Hands Off My French Fries! A Philosophical Objection to “Nudging” in the Food Industry

Every once in a while, I can’t resist indulging in a sleeve of hot, crispy McDonald’s French fries.  Not even Michelle Obama can resist the attractive allure of the crispy spuds. However, that doesn’t stop her from trying to curb the desires of her fellow Americans.  I can only assume that the First Lady’s stint in office will long be characterized by her perpetual battle against America’s increasing waistline.  Her attempt to halt the increasing health concerns of overweight Americans is certainly a noble cause, but her methods (unsurprisingly) are not always acceptable within the confines of a classical liberal society.

Historically, any intervention into individual decision making has been deemed paternalistic.  Paternalism is any interference into a person’s exercise of their free will in a manner deemed to be in their best interest. Perhaps the most common paternalistic regulation is the requirement of all automobile passengers (in some states) to wear seatbelts. In the food industry, people are generally very wary of restrictions on their dining options whether or not this restriction is proposed in the name of “better health.”  Thus, the Obama administration has enacted what is known as “Libertarian Paternalism” in an attempt to assuage these concerns.  Libertarian Paternalism is a theory created by Richard Thaler and Obama Czar Cass Sunstein which claims that it is possible to use paternalistic means in a way that is still compatible with a free society.  It uses the concept of “nudges” to shape the choices of decision makers. For example, Thaler and Sunstein suggested moving desserts around in a cafeteria so that the fresh fruit would be more accessible than the less healthy choices. In a decision praised by Michelle Obama herself, McDonalds is taking on the concept of “default” choices in order to provide children with healthier options. Soon, the automatic side in every Happy Meal will be apples, not French Fries.

This system of “nudges” may seem to be an innocent solution to a massive issue, but its affects are perhaps far more insidious than they appear to be at first glance. The key issue with this theory is that it messes with our own internal choice structures by hinging upon the imperfections inherent in human decision making. Humans, by nature, tend to be impulsive and only superficially deliberative when it comes to making purchases.  Libertarian paternalism latches onto this imperfection and uses it to meet the ends of the person creating the choice set.  Nudging insidiously shapes the decision making behavior by making what some bureaucrat deems the “better” choice more readily available. In the case of the food industry, their desired “end” is universally better health.  However, under this libertarian paternalistic system, that end is actually more difficult to achieve.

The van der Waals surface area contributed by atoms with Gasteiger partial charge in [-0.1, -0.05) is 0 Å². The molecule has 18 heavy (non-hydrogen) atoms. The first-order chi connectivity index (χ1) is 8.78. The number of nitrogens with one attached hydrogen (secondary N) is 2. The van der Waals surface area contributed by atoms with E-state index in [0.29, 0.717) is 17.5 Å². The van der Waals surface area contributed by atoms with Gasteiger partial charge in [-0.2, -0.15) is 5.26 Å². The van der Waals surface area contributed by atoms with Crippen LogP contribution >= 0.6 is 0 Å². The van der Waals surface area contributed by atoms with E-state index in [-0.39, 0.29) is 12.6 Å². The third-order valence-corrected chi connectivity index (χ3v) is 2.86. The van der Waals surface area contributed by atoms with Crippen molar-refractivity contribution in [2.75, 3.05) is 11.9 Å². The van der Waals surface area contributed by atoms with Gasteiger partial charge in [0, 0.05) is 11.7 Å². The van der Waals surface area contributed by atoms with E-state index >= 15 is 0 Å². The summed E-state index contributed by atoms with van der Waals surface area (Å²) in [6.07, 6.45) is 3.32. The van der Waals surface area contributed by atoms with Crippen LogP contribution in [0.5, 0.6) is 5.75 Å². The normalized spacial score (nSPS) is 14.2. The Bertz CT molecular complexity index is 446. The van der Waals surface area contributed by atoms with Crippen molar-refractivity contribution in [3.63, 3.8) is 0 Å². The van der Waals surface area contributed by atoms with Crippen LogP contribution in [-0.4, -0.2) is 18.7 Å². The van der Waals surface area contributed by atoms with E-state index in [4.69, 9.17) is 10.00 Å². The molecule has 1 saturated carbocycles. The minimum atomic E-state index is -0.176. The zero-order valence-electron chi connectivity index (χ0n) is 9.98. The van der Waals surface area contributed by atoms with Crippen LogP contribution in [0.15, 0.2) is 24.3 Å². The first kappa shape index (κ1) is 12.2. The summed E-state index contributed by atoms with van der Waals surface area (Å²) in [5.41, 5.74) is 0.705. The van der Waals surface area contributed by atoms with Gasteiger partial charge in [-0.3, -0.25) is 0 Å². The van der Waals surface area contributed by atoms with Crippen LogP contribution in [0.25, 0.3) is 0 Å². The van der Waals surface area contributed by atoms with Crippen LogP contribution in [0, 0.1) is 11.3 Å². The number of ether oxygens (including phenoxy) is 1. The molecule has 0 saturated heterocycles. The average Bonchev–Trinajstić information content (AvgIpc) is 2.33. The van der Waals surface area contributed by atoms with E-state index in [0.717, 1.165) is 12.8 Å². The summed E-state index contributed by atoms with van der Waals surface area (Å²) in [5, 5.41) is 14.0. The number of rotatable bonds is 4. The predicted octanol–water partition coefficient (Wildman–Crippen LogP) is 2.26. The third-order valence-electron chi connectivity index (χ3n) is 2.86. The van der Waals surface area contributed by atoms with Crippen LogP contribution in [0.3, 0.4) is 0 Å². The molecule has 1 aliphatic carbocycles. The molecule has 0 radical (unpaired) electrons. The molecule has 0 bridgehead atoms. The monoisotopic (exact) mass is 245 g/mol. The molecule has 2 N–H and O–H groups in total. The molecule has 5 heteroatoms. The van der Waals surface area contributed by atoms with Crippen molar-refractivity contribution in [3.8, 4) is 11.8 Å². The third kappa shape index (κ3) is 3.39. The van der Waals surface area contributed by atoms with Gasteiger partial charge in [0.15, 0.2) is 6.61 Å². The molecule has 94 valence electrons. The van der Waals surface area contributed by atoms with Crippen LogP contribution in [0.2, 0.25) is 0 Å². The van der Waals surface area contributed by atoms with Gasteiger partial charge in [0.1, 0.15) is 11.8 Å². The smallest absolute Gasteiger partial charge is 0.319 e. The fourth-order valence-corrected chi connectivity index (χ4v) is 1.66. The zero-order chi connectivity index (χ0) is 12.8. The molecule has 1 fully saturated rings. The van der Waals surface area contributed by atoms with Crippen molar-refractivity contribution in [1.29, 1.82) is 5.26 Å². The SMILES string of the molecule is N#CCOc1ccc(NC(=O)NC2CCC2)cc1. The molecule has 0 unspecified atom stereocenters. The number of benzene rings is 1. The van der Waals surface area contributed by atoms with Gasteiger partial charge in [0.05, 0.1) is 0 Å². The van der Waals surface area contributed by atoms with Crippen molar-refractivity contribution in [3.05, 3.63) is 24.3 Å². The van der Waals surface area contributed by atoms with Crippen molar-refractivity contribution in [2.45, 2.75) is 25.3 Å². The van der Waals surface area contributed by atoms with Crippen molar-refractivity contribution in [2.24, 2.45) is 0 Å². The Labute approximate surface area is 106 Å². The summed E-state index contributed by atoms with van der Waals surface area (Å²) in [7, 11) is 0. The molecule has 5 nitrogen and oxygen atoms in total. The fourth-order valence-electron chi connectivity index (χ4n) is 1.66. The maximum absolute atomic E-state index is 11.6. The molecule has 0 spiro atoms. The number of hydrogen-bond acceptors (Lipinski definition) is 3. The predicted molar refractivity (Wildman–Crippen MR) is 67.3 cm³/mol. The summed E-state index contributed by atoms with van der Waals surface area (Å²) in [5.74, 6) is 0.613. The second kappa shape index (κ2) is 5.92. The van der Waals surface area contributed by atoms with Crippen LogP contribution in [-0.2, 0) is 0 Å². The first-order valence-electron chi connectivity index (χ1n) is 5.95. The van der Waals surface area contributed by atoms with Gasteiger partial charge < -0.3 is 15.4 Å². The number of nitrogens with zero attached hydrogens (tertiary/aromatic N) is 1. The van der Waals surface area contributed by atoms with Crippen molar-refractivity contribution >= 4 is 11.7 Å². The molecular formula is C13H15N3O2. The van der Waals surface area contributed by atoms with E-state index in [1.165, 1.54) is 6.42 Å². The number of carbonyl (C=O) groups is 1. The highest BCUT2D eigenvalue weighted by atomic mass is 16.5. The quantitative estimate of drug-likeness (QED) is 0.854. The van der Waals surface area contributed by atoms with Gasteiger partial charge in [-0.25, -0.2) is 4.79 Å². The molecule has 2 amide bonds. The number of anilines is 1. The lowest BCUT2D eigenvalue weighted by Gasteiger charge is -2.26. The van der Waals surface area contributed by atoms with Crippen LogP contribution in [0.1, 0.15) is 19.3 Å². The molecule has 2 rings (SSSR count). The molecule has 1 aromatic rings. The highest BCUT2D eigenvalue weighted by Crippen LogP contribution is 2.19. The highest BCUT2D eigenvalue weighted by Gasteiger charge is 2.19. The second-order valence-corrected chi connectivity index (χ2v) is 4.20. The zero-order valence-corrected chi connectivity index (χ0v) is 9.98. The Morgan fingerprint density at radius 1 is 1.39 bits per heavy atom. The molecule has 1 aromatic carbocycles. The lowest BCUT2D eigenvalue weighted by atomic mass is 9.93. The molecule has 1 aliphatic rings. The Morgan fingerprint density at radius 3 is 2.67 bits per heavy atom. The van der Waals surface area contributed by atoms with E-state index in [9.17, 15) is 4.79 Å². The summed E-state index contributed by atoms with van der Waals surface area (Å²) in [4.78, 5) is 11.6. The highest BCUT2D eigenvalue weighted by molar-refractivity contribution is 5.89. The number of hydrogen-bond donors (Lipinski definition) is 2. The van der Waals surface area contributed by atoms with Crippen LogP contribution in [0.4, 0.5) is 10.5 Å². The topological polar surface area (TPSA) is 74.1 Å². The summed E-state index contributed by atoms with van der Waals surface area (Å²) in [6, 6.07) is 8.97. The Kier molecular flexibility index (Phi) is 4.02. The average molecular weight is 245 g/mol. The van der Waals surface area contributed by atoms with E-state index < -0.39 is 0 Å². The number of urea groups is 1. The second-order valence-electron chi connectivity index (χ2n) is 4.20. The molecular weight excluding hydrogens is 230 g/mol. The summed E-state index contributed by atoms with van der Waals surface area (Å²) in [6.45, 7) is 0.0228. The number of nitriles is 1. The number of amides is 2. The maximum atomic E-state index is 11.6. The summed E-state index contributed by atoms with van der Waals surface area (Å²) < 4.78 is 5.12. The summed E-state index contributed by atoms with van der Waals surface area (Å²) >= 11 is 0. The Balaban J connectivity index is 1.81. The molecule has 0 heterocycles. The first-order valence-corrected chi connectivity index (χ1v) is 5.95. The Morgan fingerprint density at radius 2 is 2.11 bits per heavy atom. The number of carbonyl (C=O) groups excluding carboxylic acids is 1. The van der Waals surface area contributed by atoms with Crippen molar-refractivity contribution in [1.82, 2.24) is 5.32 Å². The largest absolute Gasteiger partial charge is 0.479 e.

Healthier lifestyles require internal behavior modification and elective change.  This can only come about through education and individual trial and error.  For example, someone who has a heart attack because of a lifestyle of unhealthy eating might begin to consider changing their behavior to improve their own heath.  The negative health consequence of their action was the “trigger” for the change.  However, under a system of “nudges,” the trigger is mere convenience.  People will tend to choose the automatic option, whether it be apples or French fries, not because of the health value, but because of ease or their laziness.  A default side or reorganized cafeteria will not make me healthier, but an internal choice for behavior modification will.

Obama Czar Cass Sunstein

When you mess with people’s internal choices, things get complicated. Theorists like Sunstein and Thaler like to claim that their “nudges” are compatible with free choice, but they are mistaken. A key requirement for free choice is that the choice is, well, free.  How can a choice be truly free when the chooser is being poked and prodded and when the choice itself is being “shaped” by an outside force?  Trying to change personal preference is the definition of coercion, however subtle it may be.  However, for now, I plan on holding tight to my own personal choice sets for they are the basis of my individual freedom. I’ll choose the food options that I want, regardless of federal or social objections. If my food choice is deemed “incorrect” by the First Lady or the members of her coalition, so be it. Now excuse me while I go try to show McDonald’s employees that that I am not too old to buy a Happy Meal. And yes, Michelle Obama, I would like fries with that.

Amy Lutz // Saint Louis University // @AmyLutz4



  1. Amy, good article. I hope you will write more often…